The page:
For the time being, the world population is approaching the level of 7 billion people (it probably will reach it this year). According to UN estimates, by the middle of the century there will be 9 billion people out there. Since we are already heavily pressing against the Earth’s carrying capacity limits, it is obvious that 2 billion more of us won’t alleviate the pressure – quite the opposite is to be expected. Thus it seems clear that a sustainable world economy require a constraint of the population growth (and, indeed, its reversal). Thus a group of scientists calling for a sustainable (or steady-state) economy – notably the economist Herman Daly – is calling for a form of population control to achieve this.
First of all, when we hear “population control”, most of us must think on China. And this is not a positive thought, since the country is known for both its “one-child-policy” and repeated violations of human rights.
These two stand in a tight interrelation, since reproductive freedom is often considered a human right (though it is not mentioned explicitly in the Universal Declaration of Human Rights). For this reason most proposals by Daly and others are soon rejected in an emotional way – for their alleged “immorality” or whatsoever. Meanwhile, they are really worth deeper consideration.
On of those proposals is the so called Transferable Birth Licenses concept by Kenneth Boulding (the author of the “Economics of the Coming Spaceship Earth”). It is a kind of a cap-and-trade scheme, in which every woman is endowed with licenses for, say, 2 living children (the so called “replacement level”). These are permitted to be traded or otherwise transferred, e.g. as a gift. Since no one is free to have more than 2 children (in average), the population is not growing.
I must admit that I have very ambivalent feelings toward the idea of population control. I recognize in some way its ethical foundation, impressively stated by John Stuart Mill:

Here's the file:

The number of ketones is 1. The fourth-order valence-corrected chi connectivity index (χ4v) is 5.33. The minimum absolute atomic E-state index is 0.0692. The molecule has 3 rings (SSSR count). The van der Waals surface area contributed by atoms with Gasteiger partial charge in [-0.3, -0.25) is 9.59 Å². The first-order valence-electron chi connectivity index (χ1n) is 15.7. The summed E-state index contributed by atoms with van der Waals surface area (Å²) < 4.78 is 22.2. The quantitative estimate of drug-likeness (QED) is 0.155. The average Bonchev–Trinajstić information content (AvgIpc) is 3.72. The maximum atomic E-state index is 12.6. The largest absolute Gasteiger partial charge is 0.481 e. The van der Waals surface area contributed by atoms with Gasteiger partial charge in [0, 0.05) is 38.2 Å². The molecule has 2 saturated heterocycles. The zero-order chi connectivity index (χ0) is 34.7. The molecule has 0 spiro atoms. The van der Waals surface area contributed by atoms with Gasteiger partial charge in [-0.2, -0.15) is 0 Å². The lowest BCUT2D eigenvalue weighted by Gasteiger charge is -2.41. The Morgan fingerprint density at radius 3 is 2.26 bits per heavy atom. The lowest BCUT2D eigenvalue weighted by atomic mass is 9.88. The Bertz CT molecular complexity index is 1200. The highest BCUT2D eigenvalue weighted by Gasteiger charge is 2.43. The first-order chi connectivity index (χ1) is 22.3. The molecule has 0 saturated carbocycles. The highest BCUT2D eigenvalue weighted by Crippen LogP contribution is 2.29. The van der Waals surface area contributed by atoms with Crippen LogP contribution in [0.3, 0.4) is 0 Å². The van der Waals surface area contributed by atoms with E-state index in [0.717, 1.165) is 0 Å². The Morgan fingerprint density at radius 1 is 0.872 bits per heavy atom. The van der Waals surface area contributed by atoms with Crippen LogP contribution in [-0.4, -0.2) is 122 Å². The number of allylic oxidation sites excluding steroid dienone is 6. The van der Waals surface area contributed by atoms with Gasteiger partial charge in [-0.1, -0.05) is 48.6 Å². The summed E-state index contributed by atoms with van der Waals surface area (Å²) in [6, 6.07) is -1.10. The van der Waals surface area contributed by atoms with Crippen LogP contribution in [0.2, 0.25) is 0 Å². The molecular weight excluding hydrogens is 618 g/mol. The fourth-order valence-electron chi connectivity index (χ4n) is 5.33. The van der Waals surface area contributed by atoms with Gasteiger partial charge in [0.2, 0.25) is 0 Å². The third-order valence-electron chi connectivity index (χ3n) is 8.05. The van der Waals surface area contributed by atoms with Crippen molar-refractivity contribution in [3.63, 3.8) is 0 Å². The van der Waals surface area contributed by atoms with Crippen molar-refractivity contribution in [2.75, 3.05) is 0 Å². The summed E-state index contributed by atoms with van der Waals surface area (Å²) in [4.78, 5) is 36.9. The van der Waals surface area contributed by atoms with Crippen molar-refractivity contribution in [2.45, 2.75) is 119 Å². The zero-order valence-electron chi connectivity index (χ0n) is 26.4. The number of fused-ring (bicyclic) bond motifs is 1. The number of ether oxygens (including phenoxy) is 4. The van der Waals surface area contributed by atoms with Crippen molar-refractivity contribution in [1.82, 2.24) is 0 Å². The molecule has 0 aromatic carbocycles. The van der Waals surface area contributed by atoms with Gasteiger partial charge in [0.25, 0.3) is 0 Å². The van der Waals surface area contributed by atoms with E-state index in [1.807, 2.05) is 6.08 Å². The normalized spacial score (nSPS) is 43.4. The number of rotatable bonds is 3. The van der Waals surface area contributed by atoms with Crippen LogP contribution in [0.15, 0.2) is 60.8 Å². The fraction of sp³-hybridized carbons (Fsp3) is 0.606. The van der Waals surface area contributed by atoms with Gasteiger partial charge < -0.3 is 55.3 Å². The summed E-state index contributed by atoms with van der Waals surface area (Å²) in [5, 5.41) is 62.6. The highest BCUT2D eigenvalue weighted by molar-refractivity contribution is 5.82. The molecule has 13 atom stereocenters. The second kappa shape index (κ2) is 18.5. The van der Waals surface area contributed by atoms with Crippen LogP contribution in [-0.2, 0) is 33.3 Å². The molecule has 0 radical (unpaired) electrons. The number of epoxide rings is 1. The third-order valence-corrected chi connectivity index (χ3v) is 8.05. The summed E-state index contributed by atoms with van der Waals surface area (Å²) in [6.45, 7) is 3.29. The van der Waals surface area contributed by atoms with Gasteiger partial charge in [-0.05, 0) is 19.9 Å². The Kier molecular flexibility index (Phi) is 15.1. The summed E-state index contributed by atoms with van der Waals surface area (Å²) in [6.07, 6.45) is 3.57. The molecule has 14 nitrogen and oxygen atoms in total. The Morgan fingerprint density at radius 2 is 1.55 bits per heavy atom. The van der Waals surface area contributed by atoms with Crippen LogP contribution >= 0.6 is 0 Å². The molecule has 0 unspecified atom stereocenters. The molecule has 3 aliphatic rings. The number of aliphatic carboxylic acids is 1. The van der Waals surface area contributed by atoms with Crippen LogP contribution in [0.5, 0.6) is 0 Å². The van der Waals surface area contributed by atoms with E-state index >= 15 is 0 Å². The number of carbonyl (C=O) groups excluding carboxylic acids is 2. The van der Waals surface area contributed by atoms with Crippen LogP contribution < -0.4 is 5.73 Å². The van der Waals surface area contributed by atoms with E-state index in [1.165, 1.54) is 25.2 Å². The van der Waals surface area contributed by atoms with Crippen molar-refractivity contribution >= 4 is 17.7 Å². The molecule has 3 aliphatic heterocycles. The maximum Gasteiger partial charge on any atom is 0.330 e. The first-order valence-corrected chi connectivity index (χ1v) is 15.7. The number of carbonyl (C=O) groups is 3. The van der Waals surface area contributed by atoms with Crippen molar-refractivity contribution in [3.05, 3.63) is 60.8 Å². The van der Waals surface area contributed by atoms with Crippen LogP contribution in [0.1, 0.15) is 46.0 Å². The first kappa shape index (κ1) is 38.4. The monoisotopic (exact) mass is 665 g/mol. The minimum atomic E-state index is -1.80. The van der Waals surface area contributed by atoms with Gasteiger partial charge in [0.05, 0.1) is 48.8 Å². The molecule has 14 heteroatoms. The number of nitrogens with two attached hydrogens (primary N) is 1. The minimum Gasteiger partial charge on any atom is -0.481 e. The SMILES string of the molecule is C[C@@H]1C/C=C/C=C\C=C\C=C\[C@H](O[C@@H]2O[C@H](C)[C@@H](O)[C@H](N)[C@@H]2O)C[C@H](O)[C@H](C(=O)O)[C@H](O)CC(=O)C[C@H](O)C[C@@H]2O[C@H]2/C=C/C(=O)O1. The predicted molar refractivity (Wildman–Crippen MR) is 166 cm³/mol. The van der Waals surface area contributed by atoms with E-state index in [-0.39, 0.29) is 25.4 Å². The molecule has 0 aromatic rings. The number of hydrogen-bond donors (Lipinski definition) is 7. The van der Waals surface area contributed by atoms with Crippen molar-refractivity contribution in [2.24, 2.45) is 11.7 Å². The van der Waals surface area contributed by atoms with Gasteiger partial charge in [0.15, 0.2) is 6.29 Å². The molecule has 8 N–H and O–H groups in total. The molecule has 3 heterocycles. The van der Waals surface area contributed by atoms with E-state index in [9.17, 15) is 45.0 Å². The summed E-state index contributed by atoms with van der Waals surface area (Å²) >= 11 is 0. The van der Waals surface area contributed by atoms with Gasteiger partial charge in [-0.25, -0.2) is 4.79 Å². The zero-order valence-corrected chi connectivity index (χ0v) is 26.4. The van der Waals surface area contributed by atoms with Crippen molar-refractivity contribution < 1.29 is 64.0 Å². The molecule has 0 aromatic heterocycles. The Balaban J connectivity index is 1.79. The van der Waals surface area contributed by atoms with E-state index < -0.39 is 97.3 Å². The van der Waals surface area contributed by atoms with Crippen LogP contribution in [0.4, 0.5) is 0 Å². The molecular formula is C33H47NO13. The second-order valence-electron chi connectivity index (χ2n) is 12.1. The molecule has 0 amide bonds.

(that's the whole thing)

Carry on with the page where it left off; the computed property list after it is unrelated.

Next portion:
The fact itself, of causing the existence of a human being, is one of the most responsible actions in the range of human life. To undertake this responsibility – to bestow a life which may be either a curse or a blessing – unless the being on whom it is to be bestowed will have at least the ordinary chances of a desirable existence, is a crime against that being. And in a country either over-peopled, or threatened with being so, to produce children, beyond a very small number, with the effect of reducing the reward of labor by their competition, is a serious offence against all who live by the renumeration of their labor.
Furthermore, such a scheme could only be implemented after a kind of a democratic process – for if not at least the majority of the population agrees on it in the first place, there will be no compliance, and therefore no effect (at least under a democratic regime – China found ways to inforce its one-child-policy in a more coercive way, but this is case I would like to prescind from).
Nevertheless, I see at least three problems with this approach. First, what to do with people/couples who don’t want to comply? Shall they be punished in one way or another? And if so: how to do it? Second, especially women must have the possibility to decide what number of children to bear in the first place – what is not given in most “fertile” countries of the world, due to educational, cultural, socio-economic and women’s-rights related obstacles. And thirdly: as we have observed for some time already, in rich countries the problem is not that much overpopulation, but rather the opposite – a decline in the number of people. Does this not possibly imply that once people have reached a certain level of wealth, there is no need for population control any more? And, if yes: is this level consistent with the sustainable/steady-state economy?
These are important questions, I think. As I already have written, I am rather ambivalent toward population control – but I don’t know whether it is because of cultural preoccupation or, rather, because of some intuitive feeling that this is (objectively) wrong. It would be good if concepts of population control would be discussed more openly.